Pittsburgh Penguins' Brooks Orpik (44) plays in the NHL preseason hockey game between the Pittsburgh Penguins and the Detroit Red Wings on Monday, Sept. 16, 2013 , in Pittsburgh. (AP Photo/Keith Srakocic)

Poll: What were the best/worst free agent signings?


There are still some noteworthy unrestricted free agents left on the market, but the vast majority of the money that will be spent on UFAs this summer has already been allocated. As is always the case, analysts have debated over what the best and worst signings were, so here’s your chance to have your say.

There are always plenty of contenders when it comes to the worst signings of the summer, but here are five to consider:

Brooks Orpik — Washington signed the defenseman to a five-year, $27.5 million contract. He logged big minutes with the Pittsburgh Penguins, but the stay-at-home defenseman will turn 34 in September, so what is currently a questionable cap hit could look very bad in a couple years.

Dave Bolland — The Florida Panthers inked him to a five-year, $27.5 million deal. He’s never recorded more than 47 points and even that was back in 2008-09. On top of that, he has a lengthy injury history, which makes the term questionable. On the other hand, he’s won the Stanley Cup twice and played a meaningful role in both of those championships.

Benoit Pouliot — Seemingly desperate to get bigger, the Edmonton Oilers handed bottom-six forward Pouliot a five-year, $20 million contract. That’s an awful lot of money for a guy that’s probably going to average less than 14 minutes per game.

Nikolai Kulemin — The former 30-goal scorer has only found the back of the net 23 times over the past three seasons, but the New York Islanders still decided he was worthy of a four-year, $16.75 million deal.

Kyle Quincey — The Detroit Red Wings went into the free agent market with ambitions of improving their defense. The big-name defensemen on the market ended up turning them down though and instead they inked Quincey to a two-year, $8.5 million deal.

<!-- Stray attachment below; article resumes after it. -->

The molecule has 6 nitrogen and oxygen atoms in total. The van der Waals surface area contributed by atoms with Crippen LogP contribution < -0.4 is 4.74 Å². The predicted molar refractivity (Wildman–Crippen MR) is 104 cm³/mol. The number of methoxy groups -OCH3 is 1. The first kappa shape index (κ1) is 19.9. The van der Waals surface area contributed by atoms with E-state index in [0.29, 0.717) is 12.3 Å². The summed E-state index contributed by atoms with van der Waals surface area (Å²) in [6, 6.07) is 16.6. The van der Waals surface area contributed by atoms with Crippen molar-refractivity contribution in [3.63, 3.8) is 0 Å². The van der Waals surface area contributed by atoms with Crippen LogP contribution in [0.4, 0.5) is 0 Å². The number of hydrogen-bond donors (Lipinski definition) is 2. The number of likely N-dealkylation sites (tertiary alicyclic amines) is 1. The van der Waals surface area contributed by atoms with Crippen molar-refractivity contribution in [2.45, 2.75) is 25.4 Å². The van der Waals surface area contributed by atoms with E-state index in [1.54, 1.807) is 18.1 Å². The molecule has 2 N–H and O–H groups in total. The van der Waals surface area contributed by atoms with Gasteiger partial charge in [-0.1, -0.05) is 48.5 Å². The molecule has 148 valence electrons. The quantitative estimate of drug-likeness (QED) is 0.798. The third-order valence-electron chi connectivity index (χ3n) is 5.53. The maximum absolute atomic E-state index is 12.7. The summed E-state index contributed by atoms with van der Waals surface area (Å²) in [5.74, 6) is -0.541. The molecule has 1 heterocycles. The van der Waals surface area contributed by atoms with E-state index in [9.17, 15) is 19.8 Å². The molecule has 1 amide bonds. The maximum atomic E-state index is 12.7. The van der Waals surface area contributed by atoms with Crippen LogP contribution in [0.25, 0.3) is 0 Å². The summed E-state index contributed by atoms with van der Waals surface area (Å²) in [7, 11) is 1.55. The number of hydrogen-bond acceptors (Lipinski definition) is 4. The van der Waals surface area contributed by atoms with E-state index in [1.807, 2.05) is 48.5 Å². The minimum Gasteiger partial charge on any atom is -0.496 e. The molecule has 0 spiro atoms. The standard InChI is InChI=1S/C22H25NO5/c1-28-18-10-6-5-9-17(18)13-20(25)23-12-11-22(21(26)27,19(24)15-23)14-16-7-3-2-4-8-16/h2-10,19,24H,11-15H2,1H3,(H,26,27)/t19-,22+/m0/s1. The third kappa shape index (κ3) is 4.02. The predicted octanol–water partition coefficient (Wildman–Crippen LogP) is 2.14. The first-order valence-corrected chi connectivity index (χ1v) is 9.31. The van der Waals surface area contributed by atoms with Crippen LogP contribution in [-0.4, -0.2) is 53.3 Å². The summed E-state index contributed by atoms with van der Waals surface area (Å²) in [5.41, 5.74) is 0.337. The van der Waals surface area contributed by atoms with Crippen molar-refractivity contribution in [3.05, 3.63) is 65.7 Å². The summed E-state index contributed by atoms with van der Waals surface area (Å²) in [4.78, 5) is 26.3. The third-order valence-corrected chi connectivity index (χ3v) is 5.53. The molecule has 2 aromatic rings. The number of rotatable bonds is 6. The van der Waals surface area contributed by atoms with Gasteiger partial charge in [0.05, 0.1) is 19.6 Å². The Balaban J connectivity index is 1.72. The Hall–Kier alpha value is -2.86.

Have someone else in mind? All the biggest signings were included in the poll and are listed in order of their total contract value:

On a more positive note, here are some names to keep in mind when talking about the best signings of the summer:

Thomas Vanek — He came under fire for his performance in the 2014 playoffs, but Vanek has been a solid first-line winger for most of his career. His new deal with the Wild comes with a $6.5 million cap hit, which isn’t much of a bargain, but the fact that Minnesota got the 30-year-old to agree to just a three-year deal should help them.

Brad Richards — He was a point-per-game player in Dallas, but saw his stock fall considerably with the New York Rangers. Even still, the Chicago Blackhawks might have gotten the steal of the summer when Richards agreed to join them on a one-year, $2 million contract. The Blackhawks were up against the cap, but this move allowed them to address their second-line center vacancy without making significant sacrifices.

Marian Gaborik — He revitalized the Los Angeles Kings’ offense and was played a big role in them winning the Stanley Cup. Despite his lengthy injury history, Gaborik was in a position to cash in big this summer, but he choose to take a smaller annual salary for a longer deal and the luxury of playing with Los Angeles. His seven-year, $34.125 million contract is certainly lucrative and not without it’s risks, but he likely did leave money on the table to help the Kings’ cap situation.

Paul Stastny — The fact that he now has an annual cap hit of $7 million means that he’s obviously not a steal. At the same time, the Blues managed to limit him to a four-year deal that will cover the prime of the 28-year-old’s career. That’s a win for St. Louis considering he was one of the most highly sought after free agents on the market.

Christian Ehrhoff — Like the Chicago Blackhawks, the Pittsburgh Penguins were in a difficult cap situation. In Ehrhoff though, they have a potential short-term replacement for Matt Niskanen at the cost of $4 million for the 2014-15 campaign.